Last week the European Commission presented a strategy for the rights of persons with disabilities to ensure their full participation in society. Luxembourg, too, has some work to do in this area.

Roughly 15% of the population live with a disability, having to deal with limitations to their daily lives. To support the affected individuals, national governments and establish uniformity across the European continent, the Commission wants to further strengthen the rights of people living with disabilities in a paper that outlines a plan until 2030. This would also help Luxembourg catch up.

It would not just be words put on paper, but a real opportunity to also make new adjustments, with pressure from a supranational level imposed on a national one, according to Patrick de Rond, President of Info-Handicap.

"Such a document is always an opportunity for politicians to pursue goals in a particular area. Of course, this also has an impact on the Member States. In Luxembourg, too, we will see to it that this will impact people with disabilities."

Luxembourg does not do enough to promote the inclusion of children with mental disabilities in traditional schools, according to a European body that has condemned the Grand Duchy on this matter. A similar view is also shared by Info-Handicap.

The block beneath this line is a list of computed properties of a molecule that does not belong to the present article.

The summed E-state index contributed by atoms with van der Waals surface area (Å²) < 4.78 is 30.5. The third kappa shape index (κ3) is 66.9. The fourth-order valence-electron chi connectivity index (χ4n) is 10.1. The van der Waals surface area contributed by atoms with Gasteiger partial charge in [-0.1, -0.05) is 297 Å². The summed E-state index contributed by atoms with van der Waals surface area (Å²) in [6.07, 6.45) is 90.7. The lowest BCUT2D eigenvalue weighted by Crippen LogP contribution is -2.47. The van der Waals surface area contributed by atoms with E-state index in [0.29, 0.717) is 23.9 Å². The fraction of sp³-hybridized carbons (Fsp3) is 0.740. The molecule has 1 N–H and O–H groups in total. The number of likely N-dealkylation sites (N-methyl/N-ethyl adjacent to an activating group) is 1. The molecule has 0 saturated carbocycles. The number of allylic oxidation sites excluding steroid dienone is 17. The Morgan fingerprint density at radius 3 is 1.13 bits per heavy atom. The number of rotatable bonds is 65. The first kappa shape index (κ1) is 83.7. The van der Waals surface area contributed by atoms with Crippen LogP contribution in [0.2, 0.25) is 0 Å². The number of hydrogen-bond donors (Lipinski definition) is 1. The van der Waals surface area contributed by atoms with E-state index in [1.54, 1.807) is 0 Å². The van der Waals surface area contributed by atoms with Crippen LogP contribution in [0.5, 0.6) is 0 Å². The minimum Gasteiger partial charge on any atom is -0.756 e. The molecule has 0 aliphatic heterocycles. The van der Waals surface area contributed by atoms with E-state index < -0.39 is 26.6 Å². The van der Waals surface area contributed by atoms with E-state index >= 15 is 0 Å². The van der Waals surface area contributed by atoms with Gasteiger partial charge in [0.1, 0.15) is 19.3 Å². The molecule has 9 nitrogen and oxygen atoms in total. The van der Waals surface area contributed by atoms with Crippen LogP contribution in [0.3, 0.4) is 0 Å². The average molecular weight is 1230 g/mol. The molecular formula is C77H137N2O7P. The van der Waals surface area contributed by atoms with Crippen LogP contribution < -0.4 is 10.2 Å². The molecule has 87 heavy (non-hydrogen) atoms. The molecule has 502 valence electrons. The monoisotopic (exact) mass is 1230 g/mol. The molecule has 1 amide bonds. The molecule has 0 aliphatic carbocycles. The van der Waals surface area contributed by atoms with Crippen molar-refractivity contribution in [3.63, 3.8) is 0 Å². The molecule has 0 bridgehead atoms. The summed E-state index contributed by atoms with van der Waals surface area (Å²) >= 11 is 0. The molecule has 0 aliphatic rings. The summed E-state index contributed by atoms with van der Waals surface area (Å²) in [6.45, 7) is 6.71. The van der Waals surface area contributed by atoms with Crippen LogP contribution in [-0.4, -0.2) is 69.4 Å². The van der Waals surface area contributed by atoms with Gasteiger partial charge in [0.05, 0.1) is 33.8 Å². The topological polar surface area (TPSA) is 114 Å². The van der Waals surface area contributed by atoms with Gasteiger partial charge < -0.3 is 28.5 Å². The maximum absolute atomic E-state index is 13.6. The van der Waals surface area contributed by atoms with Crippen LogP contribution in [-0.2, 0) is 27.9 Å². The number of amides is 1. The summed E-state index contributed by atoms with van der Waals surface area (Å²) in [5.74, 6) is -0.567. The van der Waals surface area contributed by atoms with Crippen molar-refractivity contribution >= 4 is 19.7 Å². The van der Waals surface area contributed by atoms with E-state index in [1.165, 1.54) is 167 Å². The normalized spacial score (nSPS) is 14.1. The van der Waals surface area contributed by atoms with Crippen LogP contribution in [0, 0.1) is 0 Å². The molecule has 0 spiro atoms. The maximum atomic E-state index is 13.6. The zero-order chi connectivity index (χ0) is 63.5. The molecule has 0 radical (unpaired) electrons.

"Not any type of special school. But a regular school. To be amongst friends, to live normally. To graduate and celebrate one's degree. And to enable human beings with a disability to go to university, to build a career, a professional life. To be in the public or private sector. Have opportunities to find a job and pursue a professional career there", says de Rond.

Inclusion and autonomy are key to equal opportunities, and that would begin with education.

Another item on the EU list is a "European Handicap Card", which has been tested over the last few years in several countries, including Belgium. Now by the end of 2023 such a card will be officially implemented across the Union.

"At a European level, people with disabilities who travel are experiencing over and over again that they do not have the same access everywhere", says de Rond. At the moment, for instance, a person with a disability from Luxembourg travelling through Spain might not be able to benefit from the same facilities or services as a local disabled person from that country.

From this year onwards, such a uniform platform will be created at European level in order to better implement cooperation between the Member States and to better implement the United Nations Convention on the Rights of Persons with Disabilities.

According to a recent European study, 52% of people with disabilities feel discriminated against. Well over 28% of them are afraid of falling into poverty or social exclusion. A daily fear that should not exist, concludes Info-Handicap.